NEW TESTAMENT CONTEXTUAL COMMENTARY
by Dr. Robert R. Seyda
FIRST EPISTLE OF JOHN
CHAPTER ONE (Lesson LXVII) 03/09/21
Bishop Alexander Penrose Forbes (1817-1875) says that the effect of this mighty outpouring of the life of God is real. It cleanses us from all sin, nor is it mere remission. Neither is it is not an ordinary act of averting the punishment. Nor is it a simple case of pronouncing someone justified when they are, in fact, unjust. Furthermore, is all this and more. By cleansing, we mean making that pure which before was foul, and this is what we attribute to the blood of the Anointed One. We believe that there is sufficient virtue to transform humanity’s sinful nature into the imperfect but real image of the holiness of God in His blood. Not only that, but before its might, all that is filthy and unclean fades away. Like the chemist’s potent vaccine, it transmutes the vile elements that come into contact with a new and more perfect substance.
Again, says Forbes, the Anointed One’s blood suggests to us the same kind of cleansing that comes from washing. That fountain of blood flowing from the Savior’s veins forms a pool wherein our souls are washed from all the soils with which the indulgence of sin defiles them. No harbored guilt, no vain delight, no personal immorality can withstand the rushing flood of grace that pours into the soul. God will not save us without ourselves, and, therefore, the effectiveness of all that God has done for us depends, in one sense, upon ourselves.
William Lincoln (1825-1888) says we read: “The blood of Jesus the Anointed One His Son cleanses us from all sin,” and not only cleanses us but keeps us clean. Christians are so prone to stop at that passage that they forget something besides the blood. The divisions into chapters are human; they are uninspired, and they are unfortunate. The living Anointed One arose from the dead. We do not glory in His death only – we do not trumpet a dead Savior; in fact, there is no such person as a deceased Anointed One. The Jews and Romans killed a champion, but He lives, and He is living in the resurrection power of that life.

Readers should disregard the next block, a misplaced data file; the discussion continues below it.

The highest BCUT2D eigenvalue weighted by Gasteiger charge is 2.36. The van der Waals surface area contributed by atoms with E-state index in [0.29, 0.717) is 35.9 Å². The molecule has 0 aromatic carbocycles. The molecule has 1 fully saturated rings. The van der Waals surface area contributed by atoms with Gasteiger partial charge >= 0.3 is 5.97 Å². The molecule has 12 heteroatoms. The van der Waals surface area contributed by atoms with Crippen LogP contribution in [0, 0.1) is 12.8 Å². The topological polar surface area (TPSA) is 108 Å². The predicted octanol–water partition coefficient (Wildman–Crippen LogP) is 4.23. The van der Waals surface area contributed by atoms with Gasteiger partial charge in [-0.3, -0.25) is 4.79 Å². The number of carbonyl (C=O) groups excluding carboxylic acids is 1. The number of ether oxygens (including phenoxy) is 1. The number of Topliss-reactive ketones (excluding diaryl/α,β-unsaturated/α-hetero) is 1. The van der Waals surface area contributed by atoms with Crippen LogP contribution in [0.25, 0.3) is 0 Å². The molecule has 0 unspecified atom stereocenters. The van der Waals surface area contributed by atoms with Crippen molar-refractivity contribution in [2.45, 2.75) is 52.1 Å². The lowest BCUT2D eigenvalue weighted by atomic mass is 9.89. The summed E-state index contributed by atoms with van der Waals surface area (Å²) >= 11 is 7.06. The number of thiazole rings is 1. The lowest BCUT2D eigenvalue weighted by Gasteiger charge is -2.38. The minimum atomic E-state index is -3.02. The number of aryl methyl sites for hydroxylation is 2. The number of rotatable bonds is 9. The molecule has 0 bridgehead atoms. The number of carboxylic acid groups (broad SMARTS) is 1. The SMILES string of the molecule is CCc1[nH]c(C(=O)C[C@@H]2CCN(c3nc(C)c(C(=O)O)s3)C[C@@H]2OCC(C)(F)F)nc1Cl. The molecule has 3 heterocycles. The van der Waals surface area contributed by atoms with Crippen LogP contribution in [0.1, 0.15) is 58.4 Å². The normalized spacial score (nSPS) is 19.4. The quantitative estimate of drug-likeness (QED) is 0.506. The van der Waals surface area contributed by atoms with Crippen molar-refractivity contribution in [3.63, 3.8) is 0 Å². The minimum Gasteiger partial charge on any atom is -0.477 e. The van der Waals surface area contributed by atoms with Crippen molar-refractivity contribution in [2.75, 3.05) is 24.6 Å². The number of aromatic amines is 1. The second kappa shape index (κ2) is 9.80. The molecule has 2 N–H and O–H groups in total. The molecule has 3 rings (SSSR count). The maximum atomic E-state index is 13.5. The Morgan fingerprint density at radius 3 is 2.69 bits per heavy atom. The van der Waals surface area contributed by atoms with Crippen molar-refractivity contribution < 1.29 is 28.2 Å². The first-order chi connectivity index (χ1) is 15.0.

Former President Abraham Lincoln often quoted Romans 5:10, especially in prayer. “For if when we were enemies, we were reconciled to God by the death of His Son; much more, being reconciled, we shall be saved by His life.” We see the same thing, says William Lincoln (1825-1888), in the death and Living One out of death. As the writer of Hebrews wrote, “And so, dear brothers, now we may walk right into the very Holy of Holies, where God is, because of the blood of Jesus. It is the fresh, new, life-giving way that the Anointed One opened up for us by tearing the curtain – His human body – to let us into the holy presence of God.”
Here is precisely the same double thought in our chapter notes English preacher Lincoln. The blood cleanses; that is, it keeps us clean. It does not mean that it washes us clean again every time. In other words, that would mean that every time you sin, you must be washed again and again. By doing so, you bring the blood of the Anointed One down to the level of the First Covenant sacrifices. The idea is that the blood puts me there and keeps me there, and nothing can tarnish that blood, and then there is that Living One to take possession of me one day and actually lift me to where He is.